3.88, who do I appreciate?I’ve been putting off writing this review because I’ve been hoping that as time goes on, I’ll sit up and chirp instead of sit down and burp. But, alas, I am not chirping. The song is more or less forgotten, so I can’t in good conscience give this a wowsy 4 stars. It’s more like a 3.88, who do I appreciate, which I will round up to 4 because, well, ultimately I do appreciate Ann Patchett. I’m messed up when it comes to this writer. I insanely loved State of Wonder (declaring it an all-time favorite) but absolutely hated Bel Canto. I read a couple of other books by her that I liked, but nothing came anywhere close to State of Wonder. Then along came Commonwealth, and expectations were high. Of course I want everything she writes to do the same thing that State of Wonder did to me, but it’s a setup for failure when you want to re-create something that was perfect, like trying to find a pet that’s as perfect as the one you lost. This book just did not set fire to my soul. I wasn’t uttering a meh, mind you, but I wasn’t doing a jig either. It’s a good story, just not particularly memorable.But hot diggety--only two items on my Complaint Board! The small complaint first: Too many players! It’s not a crime if I have to draw a family tree, but laziness made me try to keep all the characters straight without having to find paper and pen and start sketching. There are two sets of parents with 6 kids among them—2 from one family and 4 from another. See? Already it’s hard. They become step-sibs who spend long summers together. Remembering which kids belongs to which mom and dad was tough at times. The bigger complaint: There's this weird distance that Patchett maintains, this formality. Maybe it’s just her tone, I don’t know. If I ever met her I'm pretty sure I’d say “how do you do” instead of “hi.” I sort of feel like I know the characters but I am also acutely aware they are far away in a story, not sitting next to me whispering their secrets into my ear. And damn, instead it is Patchett the storyteller sitting there beside me, her voice sometimes blocking out the voice of the characters, and forcing me to pay attention to her. I like it better when I get completely absorbed with the characters and forget there’s a puppet master pulling the strings.There are a lot of good things. Patchett rolls up her sleeves and cooks up a believable and interesting story. She really is a master storyteller. She paints the picture in broad strokes. The dialogue is not particularly rich but I like her sentence structure, the way she dresses the story--atop some good bones.Her plot is clever and sort of unusual (I found myself thinking, how did she come up with THAT secret), and it has the right amount of foreshadowing. And she doesn’t have any over-the-top drama or dialogue that would make it seem unrealistic. Her language is impeccable and she weaves scenes together beautifully, sometimes even while jumping back and forth between time periods. I discovered something curious. Even though I’m all over it if there are too many mundane little things being described, Patchett for some reason can get away with it without sending me screaming for my Complaint Board. I’m thinking it’s her sophisticated language that makes the simple details sound acceptable. And she has a real talent for painting a vivid picture with an economy of words.The book opens at a christening party for baby Franny, who is the main character of the story. It is there that the married Albert lustfully eyeballs Franny’s beautiful married mother, Beverly. By the next chapter or two, the story jumps to Albert and Beverly being a married couple (we don’t get the story of how the divorces went down). Patchett wins the prize for the weirdest man’s name ever—Beverly’s cuckolded husband is named Fix. Seriously. With the new family structures in place, we start getting to know all the children of the two divorces. The kids have a secret (oh how I love a good secret), and the repercussions of this secret are at the core of the story. I loved the way Patchett described how the kids formed a tribe that was theirs alone. The tribe had the innocence of childhood, and the ties among the kids were touching and real. While their parents dealt with their own adult dramas, the kids were often left to themselves, a pack of little kids having adventures and doing things that the parents would freak out about if they knew. It made me think about how complicated and fascinating sibling dynamics are. I’m one of five kids; the story reminded me of how it felt to be around many siblings, and it sent me down memory lane.Patchett really is good at developing characters. I liked the personalities that she gave each kid, especially, and the way they interacted was believable and intriguing. The book spans about 50 years; I was invested in seeing what kind of adults these kids grew into. And as other reviewers have mentioned, the adults could have come right out of the TV series Mad Men. Whereas the young kids were busy (mostly) having fun, the adults seemed incredibly sad and sometimes boozy. Franny’s story is the most developed. As an adult she has a relationship with an idol that will affect the entire family (hint: it has to do with the relationship between reality and art). And she is the main kid who cares for her ailing dad at the end. Despite the fact that there was a tragedy, this was basically a tame family drama, well-done and realistic. But I always clamor for edge! Even though I’m a total chicken and won’t even put the tip of my toe over any edge, I sure like my fictional characters to be perched, fearless, and going for the plunge. For instance, wouldn’t it have been bizarre and juicy if two of the step-kids had gotten it on? Now THAT might have made me sit up and chirp! But that would be a whole ‘nother story for a whole ‘nother day…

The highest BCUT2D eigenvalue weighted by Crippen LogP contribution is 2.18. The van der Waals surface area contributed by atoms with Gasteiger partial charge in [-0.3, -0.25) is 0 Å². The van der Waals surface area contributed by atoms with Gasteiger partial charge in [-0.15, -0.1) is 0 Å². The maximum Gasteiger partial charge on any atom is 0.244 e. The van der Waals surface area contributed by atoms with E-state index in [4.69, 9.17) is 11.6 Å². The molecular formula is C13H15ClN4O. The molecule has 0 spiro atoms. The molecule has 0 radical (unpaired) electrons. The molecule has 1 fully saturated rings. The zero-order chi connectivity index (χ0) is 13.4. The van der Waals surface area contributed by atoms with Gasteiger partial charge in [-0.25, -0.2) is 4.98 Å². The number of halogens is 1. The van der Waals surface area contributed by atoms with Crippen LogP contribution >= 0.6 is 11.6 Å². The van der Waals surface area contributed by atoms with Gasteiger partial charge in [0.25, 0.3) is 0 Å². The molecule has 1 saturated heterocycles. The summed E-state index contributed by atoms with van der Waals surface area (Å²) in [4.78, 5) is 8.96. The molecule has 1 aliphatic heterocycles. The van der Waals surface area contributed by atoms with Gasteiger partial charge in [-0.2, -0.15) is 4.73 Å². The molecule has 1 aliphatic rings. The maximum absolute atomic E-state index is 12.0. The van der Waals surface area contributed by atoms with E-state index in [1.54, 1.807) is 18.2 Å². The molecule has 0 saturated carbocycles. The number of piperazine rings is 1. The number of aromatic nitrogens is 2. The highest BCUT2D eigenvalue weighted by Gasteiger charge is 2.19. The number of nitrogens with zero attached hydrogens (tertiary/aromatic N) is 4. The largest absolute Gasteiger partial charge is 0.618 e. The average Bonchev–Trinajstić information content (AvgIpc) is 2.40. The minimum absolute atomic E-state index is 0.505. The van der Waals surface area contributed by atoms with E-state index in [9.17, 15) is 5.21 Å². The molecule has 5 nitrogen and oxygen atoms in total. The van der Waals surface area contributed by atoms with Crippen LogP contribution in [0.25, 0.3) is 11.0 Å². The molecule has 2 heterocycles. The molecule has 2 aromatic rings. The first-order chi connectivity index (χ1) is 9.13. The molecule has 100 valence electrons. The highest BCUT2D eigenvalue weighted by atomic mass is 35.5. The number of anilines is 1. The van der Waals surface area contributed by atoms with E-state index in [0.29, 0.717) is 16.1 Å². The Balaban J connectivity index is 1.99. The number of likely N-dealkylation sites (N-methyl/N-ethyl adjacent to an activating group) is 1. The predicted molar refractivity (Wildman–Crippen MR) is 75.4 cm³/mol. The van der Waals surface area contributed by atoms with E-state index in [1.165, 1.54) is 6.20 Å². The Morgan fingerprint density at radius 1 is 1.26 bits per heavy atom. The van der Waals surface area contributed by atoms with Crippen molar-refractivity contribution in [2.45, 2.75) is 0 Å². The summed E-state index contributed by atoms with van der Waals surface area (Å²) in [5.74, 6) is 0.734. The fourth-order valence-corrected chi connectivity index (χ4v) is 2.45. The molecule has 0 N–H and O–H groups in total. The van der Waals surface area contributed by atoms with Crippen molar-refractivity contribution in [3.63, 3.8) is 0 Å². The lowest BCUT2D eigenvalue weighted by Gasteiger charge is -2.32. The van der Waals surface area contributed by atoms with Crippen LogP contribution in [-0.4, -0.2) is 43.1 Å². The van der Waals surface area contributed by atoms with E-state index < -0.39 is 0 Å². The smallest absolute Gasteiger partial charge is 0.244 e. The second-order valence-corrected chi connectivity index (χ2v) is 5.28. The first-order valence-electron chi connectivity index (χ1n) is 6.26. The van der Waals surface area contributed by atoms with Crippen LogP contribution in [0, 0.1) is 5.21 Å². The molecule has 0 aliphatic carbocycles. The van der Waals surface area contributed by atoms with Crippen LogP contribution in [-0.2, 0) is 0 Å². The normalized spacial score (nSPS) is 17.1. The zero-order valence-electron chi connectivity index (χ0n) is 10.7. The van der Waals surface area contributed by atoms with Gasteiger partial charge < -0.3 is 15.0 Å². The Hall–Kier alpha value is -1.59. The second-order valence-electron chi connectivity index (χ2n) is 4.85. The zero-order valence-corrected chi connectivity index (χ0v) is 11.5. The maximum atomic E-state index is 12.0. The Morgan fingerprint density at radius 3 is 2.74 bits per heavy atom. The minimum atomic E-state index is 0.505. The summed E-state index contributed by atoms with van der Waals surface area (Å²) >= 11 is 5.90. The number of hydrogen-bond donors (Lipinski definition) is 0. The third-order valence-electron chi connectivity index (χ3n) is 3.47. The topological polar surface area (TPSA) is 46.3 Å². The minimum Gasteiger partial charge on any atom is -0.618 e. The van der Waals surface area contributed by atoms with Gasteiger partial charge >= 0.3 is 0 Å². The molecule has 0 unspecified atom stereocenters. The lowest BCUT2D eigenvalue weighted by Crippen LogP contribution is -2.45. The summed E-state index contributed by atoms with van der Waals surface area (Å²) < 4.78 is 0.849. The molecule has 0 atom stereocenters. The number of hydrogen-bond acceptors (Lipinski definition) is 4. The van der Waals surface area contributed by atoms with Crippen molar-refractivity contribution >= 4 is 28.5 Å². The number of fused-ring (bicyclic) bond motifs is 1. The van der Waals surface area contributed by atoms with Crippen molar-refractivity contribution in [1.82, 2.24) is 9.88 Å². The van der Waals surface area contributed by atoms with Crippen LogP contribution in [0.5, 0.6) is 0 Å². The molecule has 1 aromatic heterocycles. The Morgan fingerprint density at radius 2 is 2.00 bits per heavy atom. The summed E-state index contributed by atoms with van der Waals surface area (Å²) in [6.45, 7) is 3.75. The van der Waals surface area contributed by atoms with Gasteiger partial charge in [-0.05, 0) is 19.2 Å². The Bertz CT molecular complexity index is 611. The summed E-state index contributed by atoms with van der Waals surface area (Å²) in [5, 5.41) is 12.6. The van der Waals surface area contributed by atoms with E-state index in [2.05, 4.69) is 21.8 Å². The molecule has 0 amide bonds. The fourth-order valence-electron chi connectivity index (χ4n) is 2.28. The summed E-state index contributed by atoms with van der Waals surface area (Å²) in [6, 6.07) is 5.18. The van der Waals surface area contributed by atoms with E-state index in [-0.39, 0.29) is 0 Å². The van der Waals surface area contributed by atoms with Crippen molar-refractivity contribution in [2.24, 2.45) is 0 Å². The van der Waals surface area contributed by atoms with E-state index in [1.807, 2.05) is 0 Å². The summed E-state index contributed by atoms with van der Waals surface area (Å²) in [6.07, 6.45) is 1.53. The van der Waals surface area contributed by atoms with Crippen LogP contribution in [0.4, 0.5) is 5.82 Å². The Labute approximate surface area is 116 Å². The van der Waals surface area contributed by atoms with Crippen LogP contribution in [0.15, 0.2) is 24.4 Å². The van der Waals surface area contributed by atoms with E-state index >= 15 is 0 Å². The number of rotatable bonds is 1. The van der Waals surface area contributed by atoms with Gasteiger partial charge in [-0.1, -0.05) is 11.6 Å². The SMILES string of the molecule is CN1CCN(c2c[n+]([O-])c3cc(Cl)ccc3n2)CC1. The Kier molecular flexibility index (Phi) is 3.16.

• Roxane